A man who stole a car with a sleeping eight-month-old baby strapped in the back seat allegedly feared its parents would beat him up if he returned the infant.
A Melbourne court heard that Gassam Chehade realised within seconds the baby was present in a capsule, but drove for 2.7 kilometres before "dumping" the boy outside a hairdressing salon.
It was alleged Mr Chehade, 42, put the capsule on the ground, pointed to the it and then left after leaving a mobile phone belonging to one of the parents, which had been in the car.
Melbourne Magistrates Court was told on Thursday the car and baby were taken at 10.30am on June 6 this year from outside a factory in Campbellfield where the boy's parents were working in their business.
Prosecutor Karen Argiropoulos said Mr Chehade saw the car with its keys in the ignition, got in it and drove away.
The court heard that when the baby's mother, who was unloading goods from another car about five metres away, saw the other car reverse and drive off, she ran after it "screaming out, saying that her baby was in the car".
Ms Argiropoulos said that on the accused's version to police, he did not know the baby was present until a few seconds after driving off when he heard a noise, turned around and saw it.
He continued driving for about 2.7 kilometres until he stopped, removed the baby in its capsule and "dumped" him outside the salon, she said.
Ms Argiropoulos told magistrate Catherine Lamble the accused said in a police record of interview he was motivated to continue driving by a desire to leave the baby somewhere safe so it could be reunited with its parents.
She said he contemplated returning the baby to his parents "but was afraid they may beat him up".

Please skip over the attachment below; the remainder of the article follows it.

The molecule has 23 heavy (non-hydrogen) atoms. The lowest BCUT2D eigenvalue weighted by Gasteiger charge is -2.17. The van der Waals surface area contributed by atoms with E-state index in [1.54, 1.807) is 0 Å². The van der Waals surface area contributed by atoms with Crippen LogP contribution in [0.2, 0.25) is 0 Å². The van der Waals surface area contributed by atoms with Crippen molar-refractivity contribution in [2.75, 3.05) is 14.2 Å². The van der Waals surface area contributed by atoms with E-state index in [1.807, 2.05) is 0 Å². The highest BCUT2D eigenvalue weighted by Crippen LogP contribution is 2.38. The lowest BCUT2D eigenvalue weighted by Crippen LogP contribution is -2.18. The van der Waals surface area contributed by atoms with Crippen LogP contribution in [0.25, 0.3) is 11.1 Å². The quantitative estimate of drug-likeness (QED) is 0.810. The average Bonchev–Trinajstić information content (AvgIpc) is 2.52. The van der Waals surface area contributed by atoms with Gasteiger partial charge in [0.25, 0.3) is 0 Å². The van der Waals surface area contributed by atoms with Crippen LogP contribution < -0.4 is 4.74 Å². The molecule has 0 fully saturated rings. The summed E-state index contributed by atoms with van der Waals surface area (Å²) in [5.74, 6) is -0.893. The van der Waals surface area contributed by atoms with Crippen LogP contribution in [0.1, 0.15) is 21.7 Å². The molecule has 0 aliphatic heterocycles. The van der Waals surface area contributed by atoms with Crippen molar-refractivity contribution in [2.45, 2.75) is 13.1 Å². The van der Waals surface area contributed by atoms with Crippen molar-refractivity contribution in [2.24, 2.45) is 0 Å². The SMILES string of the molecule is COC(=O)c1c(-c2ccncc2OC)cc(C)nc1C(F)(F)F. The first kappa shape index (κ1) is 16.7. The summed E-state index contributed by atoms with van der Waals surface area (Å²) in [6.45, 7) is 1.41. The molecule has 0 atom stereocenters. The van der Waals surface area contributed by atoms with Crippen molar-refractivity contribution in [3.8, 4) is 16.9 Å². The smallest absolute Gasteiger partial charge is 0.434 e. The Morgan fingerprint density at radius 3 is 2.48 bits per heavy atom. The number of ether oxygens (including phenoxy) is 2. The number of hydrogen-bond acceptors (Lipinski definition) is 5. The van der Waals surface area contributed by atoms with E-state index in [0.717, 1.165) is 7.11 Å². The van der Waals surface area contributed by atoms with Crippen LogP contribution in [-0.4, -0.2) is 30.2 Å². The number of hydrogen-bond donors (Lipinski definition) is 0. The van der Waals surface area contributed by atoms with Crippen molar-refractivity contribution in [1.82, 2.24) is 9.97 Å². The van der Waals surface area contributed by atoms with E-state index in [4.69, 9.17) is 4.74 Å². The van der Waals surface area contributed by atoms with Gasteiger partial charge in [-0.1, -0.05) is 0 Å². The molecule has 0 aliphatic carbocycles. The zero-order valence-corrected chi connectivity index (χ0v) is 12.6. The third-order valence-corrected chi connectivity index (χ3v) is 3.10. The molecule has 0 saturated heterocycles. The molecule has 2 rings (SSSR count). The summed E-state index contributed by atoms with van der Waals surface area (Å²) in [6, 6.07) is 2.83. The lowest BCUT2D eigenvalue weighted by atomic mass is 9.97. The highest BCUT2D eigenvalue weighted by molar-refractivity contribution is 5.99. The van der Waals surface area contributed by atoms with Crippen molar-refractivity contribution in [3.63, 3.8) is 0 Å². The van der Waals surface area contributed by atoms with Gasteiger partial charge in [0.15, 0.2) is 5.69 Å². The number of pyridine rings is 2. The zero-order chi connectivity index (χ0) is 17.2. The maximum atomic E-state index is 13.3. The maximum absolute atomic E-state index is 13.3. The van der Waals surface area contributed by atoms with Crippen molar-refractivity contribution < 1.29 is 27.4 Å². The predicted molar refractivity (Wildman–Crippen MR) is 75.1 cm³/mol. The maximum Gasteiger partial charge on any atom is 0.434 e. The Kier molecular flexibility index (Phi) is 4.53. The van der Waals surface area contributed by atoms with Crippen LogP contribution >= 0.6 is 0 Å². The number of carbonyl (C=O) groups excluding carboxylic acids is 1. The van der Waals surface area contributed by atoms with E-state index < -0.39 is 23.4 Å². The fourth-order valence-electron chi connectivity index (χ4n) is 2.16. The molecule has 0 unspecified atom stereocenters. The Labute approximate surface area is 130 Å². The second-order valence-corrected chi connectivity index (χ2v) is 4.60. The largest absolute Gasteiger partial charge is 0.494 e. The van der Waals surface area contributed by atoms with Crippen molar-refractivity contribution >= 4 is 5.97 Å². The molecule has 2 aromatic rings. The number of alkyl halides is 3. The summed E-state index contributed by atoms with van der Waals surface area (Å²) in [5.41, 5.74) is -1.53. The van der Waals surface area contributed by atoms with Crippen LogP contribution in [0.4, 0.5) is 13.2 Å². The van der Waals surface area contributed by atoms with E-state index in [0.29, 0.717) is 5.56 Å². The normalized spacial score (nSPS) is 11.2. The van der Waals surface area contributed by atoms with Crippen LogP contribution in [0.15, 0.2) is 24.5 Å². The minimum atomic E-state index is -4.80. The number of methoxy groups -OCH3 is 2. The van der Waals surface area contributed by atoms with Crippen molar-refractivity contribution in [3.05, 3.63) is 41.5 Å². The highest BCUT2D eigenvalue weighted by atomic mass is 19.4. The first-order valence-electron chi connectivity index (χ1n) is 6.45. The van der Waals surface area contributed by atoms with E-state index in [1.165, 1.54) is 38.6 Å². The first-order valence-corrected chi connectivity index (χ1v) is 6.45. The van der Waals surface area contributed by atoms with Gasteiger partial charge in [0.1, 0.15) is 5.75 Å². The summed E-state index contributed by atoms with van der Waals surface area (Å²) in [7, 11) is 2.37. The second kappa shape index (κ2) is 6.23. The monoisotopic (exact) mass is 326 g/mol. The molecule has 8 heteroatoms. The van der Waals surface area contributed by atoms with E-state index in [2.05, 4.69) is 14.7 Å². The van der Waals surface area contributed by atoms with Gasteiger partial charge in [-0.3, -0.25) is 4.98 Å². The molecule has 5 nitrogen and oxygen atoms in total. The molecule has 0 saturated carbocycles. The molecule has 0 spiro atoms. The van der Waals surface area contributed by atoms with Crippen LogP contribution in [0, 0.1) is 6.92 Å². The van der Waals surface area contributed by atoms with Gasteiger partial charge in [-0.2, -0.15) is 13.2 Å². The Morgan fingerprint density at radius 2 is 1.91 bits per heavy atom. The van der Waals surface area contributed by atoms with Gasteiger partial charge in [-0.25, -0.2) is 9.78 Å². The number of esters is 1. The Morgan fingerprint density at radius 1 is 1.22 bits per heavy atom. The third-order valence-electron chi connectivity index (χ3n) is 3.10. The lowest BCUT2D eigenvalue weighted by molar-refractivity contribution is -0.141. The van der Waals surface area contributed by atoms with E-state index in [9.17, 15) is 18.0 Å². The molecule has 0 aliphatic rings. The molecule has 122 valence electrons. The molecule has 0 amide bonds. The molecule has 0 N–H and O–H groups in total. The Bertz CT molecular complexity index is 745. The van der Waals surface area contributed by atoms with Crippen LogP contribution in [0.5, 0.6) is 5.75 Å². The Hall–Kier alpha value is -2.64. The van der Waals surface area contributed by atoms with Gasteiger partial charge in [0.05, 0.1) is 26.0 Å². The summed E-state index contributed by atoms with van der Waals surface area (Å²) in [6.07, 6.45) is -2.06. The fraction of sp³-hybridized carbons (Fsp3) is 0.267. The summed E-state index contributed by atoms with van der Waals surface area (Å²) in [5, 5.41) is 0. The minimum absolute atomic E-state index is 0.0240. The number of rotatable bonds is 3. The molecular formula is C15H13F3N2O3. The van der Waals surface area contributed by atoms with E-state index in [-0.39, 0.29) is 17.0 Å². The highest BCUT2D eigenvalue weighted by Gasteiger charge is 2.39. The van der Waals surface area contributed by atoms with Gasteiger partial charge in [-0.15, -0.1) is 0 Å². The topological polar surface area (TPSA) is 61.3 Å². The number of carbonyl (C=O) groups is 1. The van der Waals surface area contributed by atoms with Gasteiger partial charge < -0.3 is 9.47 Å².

The committal hearing on Thursday did not involve any evidence or the calling of witnesses, but was held for the Crown and defence counsel Tara Hartnett to make submissions about whether there was enough evidence for a jury to convict him of kidnapping, which carries a maximum jail term of 20 years.
Ms Argiropoulos argued there was, and also that there was enough evidence to sustain the alternative charge of child stealing and other offences.
She said one of elements to the charge of kidnapping was taking a person away by "force or fraud" which was relevant to the accused's alleged conduct.
Ms Hartnett conceded there was enough evidence for a jury to consider the charge of child stealing, which has a maximum sentence of five years jail, but not for kidnapping. Ms Hartnett said that the car was black, the windows were tinted and when Mr Chehade heard a noise he turned to see the baby.
She said he did not want to leave the baby in an unsafe place, like the side of the road, so he stopped at the salon, made eye contact with a woman behind the counter and then pointed to the capsule.
Ms Hartnett acknowledged it would have been a "horrifying experience" for the baby's parents.
In her decision, Ms Lamble said she was satisfied the question of whether force was used was a matter that should be considered by a jury.
There was also enough evidence on the charges of kidnapping and child stealing for a properly instructed jury to convict Mr Chehade, she said.
Mr Chehade, who did not apply for bail, pleaded not guilty to all charges, which also included conduct endangering life, but to a charge of theft of a motor vehicle he pleaded guilty.
He will appear on Friday in the County Court for a directions hearing.